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Muhammad Ibn Abdul-Wahhab An Intellectual Biography (Interview)



The term "wahhabism" is an outsider's designation for the religious reformist movement within Islam founded by Muhammad bin Abdul Wahhab (1 703-1 792). This term is given to them by their opponents and is now used by both European scholars and most Arabs. Members of the movement describe themselves as muwwahhidun, the term is an Arabic word which means ‘Unitarians’. The movement calls for renewal of Muslim spirit, the return to the original sources of Islam, namely the Qur’aan and the authentic teachings of Prophet Muhammad (peace and blessings of Allah be upon him), and the refutation of all innovations in religion.

Muhammad Ibn Abdul Wahhab: An Intellectual Biography

Two hundred years ago, Imam Muhammad bin Abdul Wahhab led a religious reformist movement in Central Arabia. The main principles of the movement focused on fighting innovations and deviations in religion, which prevailed in Arabia in particular and in the Muslim world in general.

Musaid Al-Tayyar

The efforts of this blessed scholar met great success. He was able to promote religious awareness among Muslims and to educate them in the true principles of Islam. The Islamic movement of Sheikh Muhammad Ibn Abdul Wahhab represented a real model for several scholars in Muslim world to follow in their call to the restoration of original fundamentals of Islam and reviva1 of the true Islamic faith.

Regrettably enough, this reformist movement encountered fierce attacks from opponents who fabricated many fallacies against it, especially as related to the methods of legislation it adopted and the means of action it followed. The most terrible accusation ascribed to the movement was that it adopted violence as a course of action.

Truth, however, is crystal clear for those who look for it. Several dissertations and studies have been penned at different universities and research institutes about Ibn Abdul Wahhab's call and movement. All these studies stressed the positive influence of the movement at both local and international levels.

One of the most recent studies completed in this field was the valuable dissertation under which Mrs. Natana DeLong Bas obtained a Ph.D. in history from Georgetown University seven months ago. The title of the dissertation was "Muhammad bin Abdul Wahhab: An Intellectual Biography".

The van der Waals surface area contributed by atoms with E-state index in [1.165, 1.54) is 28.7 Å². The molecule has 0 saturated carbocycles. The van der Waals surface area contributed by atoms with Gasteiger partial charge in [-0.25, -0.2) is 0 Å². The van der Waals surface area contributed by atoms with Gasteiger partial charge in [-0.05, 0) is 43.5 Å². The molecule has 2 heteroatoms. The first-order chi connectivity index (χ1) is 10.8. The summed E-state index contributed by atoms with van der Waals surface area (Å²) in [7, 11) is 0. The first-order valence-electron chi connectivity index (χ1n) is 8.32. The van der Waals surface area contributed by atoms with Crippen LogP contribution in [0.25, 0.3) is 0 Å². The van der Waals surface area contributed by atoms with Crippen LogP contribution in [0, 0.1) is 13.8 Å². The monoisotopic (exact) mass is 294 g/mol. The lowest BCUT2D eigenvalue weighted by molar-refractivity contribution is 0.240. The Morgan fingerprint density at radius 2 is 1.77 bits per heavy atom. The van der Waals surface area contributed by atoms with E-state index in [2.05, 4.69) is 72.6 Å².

In this regard, we feel obliged to thank Dr. Abdullah Al-Askar for introducing the author to our readers.

In order to have an in-depth analysis of the dissertation and the main themes discussed by the author, we had the following interview with Dr. DeLong Bas:

Q1. Could you please give the reader a summary of your dissertation on the call of Sheikh Muhammad Ibn Abdul-Wabhab?

A: The dissertation is an analysis of the written works of Sheikh Muhammad. I begin with a biography of the sheikh and place him at the center of 18th century Islamic intellectual history. Many of the themes he discussed in his writings are hallmarks of the 18th century Islamic thought These include his emphasis on a return to the Qur'aan and hadeeth, the eradication of erroneous popular religious practices, like tomb and saint veneration, rejection of taqleed (blind following) in favor of ijtihaad (independent reasoning), authentication of hadeeth (prophetic traditions) on the basis of their content, rather than their isnaad (chains of transmission), focus on the intent behind actions, rather than ritual perfection.

Consequently, I argue that, rather than being the heretical innovator he is often accused of being, Muhammad Ibn Abdul Wahhab was actually very mainstream for an 18th century scholar. I then present a detailed discussion of his major theological themes tawhieed and shirk (monotheism and polytheism) - and an analysis of his methodology for interpreting Islamic law, highlighting his attention to concepts like maslahah (public interest) in order to interpret law for the benefit of society. I have devoted two chapters to the most controversial issues of his writings for Westerners - his treatment of women and gender and an analysis of his treatise on jihad.

Q2: What made you decide to write on this subject?